tend toward

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tend toward (something)

To have a tendency or be inclined or disposed to display some behavior or characteristic. The author's work tends toward the harsh, gloomy realities of the world, but she always maintains a vein of persistent hopefulness in all her stories. His fiscal policies tend toward conservatism, while his social policies tend toward liberalism.
See also: tend, toward

tend toward something

to have a tendency to display a certain characteristic. Roger tends toward the dramatic. We all tend toward bad humor during bad weather.
See also: tend, toward

tend toward

1. To have a tendency toward something: Most kinds of paint tend toward peeling over time.
2. To be disposed or inclined toward something: Many children tend toward exaggeration.
3. To move or extend in some direction: Our ship tended toward the northern coast.
See also: tend, toward
References in periodicals archive ?
Rather than seeking inspiration from this melting pot of cultures, however, models for the development of tourism tend toward Eurocentric scenographic solutions.
Although her politics tend toward radical libertarianism, she sees some benefit to "some of what is being done in the name of SarbOx compliance," along with a lot of burdensome requirements that make little sense.
Some studies have shown that people who eat fish tend to consume less meat and cheese, and may tend toward eating other healthy foods like vegetables and brown rice.
But unlike these younger, more urbanized artists, whose influences tend toward the Pop-ish and faux outsider, Brophy sinks his foundations into painting's historical loam, tapping unfashionable veins of German Romanticism, Renaissance portraiture, and the landscape paintings of Albert Bierstadt and Frederic Edwin Church.
Fishermen are known for telling tales of their catches that tend toward exaggeration.
The narrative is readable and the writing fairly competent, although the characterizations tend toward the two-dimensional.
Louis) tend toward revitalization of derelict inner-city properties and brownfields.
A classic study in 1979 demonstrated that great tits living in dense woods tend toward songs simpler than the more ornamented vocalizations of birds living in areas with more open ground.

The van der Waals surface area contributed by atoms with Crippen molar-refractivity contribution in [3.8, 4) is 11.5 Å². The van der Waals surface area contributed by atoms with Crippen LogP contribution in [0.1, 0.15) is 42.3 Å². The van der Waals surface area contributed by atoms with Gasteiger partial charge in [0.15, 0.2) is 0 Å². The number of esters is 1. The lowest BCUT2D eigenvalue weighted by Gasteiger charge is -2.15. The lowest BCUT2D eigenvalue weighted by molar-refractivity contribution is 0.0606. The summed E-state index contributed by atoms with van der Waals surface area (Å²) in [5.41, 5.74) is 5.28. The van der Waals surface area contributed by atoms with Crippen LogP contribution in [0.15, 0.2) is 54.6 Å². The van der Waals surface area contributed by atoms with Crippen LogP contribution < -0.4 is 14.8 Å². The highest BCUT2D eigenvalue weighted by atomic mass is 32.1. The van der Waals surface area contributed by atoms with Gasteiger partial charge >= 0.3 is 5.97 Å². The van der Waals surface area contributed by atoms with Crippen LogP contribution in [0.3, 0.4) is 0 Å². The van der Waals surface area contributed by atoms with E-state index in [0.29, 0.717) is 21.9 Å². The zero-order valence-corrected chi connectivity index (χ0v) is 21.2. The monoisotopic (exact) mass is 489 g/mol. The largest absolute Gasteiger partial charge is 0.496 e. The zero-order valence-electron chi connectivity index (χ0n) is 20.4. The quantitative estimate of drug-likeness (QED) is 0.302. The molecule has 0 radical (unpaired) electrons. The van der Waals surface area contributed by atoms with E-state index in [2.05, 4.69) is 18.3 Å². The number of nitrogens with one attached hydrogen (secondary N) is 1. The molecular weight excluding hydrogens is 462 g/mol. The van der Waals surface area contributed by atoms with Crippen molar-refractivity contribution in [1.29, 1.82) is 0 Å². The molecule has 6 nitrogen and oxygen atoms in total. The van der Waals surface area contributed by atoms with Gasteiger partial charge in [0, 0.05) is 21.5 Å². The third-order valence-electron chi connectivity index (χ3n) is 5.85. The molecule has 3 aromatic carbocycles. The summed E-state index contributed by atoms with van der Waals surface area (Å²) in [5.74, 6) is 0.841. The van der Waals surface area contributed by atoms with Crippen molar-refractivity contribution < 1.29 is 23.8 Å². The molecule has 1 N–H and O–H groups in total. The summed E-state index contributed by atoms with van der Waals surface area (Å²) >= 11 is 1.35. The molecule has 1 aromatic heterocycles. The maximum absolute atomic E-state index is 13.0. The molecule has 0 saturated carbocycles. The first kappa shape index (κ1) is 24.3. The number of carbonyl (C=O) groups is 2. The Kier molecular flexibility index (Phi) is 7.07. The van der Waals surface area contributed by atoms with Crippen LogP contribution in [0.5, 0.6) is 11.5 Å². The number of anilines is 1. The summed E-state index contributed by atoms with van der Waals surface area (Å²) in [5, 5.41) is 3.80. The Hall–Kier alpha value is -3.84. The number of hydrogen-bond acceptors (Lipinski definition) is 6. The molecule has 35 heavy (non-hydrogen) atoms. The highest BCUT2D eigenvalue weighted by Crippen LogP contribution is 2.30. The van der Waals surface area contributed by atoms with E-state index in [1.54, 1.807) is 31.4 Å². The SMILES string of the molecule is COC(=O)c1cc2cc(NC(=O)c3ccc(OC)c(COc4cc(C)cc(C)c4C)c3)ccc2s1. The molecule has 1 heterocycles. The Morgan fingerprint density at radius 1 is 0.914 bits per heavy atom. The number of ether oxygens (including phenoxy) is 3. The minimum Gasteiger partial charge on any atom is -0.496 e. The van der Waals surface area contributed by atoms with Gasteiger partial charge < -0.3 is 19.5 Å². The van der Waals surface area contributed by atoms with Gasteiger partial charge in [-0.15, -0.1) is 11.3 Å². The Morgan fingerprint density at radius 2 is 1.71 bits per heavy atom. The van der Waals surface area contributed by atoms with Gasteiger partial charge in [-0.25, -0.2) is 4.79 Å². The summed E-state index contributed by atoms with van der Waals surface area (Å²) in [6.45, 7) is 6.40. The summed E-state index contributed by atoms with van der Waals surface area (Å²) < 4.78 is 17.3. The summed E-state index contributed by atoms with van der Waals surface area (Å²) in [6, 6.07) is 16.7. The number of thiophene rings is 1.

For his part, Brown goes on with a metacritical discussion of the nature and limits of historical understanding itself, a discussion that concludes with the judicious acknowledgement that the "abstracting, genera lizing, and universalizing tendencies" of theoretical models need to be resisted" (49) where they tend toward the homogenization of a world more complex than most scholarly theories can admit.
By doing so it insists that our nature, our resting state, is to love our surroundings - that even in times of loss and against our will we tend toward that state; like the blind who are still commanded to bless the new moon, the mourner "must bless what is wonderful even though he cannot see it.
The three discursive complexes which Olaniyan identifies (Eurocentric, Afrocentric, and post-Afrocentric) all tend toward expressive and performative propositions of culture and identity, Olaniyan argues.
Nowadays, with prices relatively firm and the massive reserves of developing nations entering the market, a CEO's priorities tend toward cost control and productivity improvements.
The movement of the molecules in a liquid and the chains in a rubber both tend toward positions of highest disorientation, or highest entropy.
For example, local police forces have a large employee constituency of lower-middle-class people, and a client constituency of poor people (the class from which most crime victims and criminals come)--so they tend toward corruption and inefficiency.
His quantitative and qualitative comparisons of the posts tend toward the superficial here, and reinforce existing characterizations of male interaction of the Gilded Age rather than commenting upon the unique nature of the veteran's role.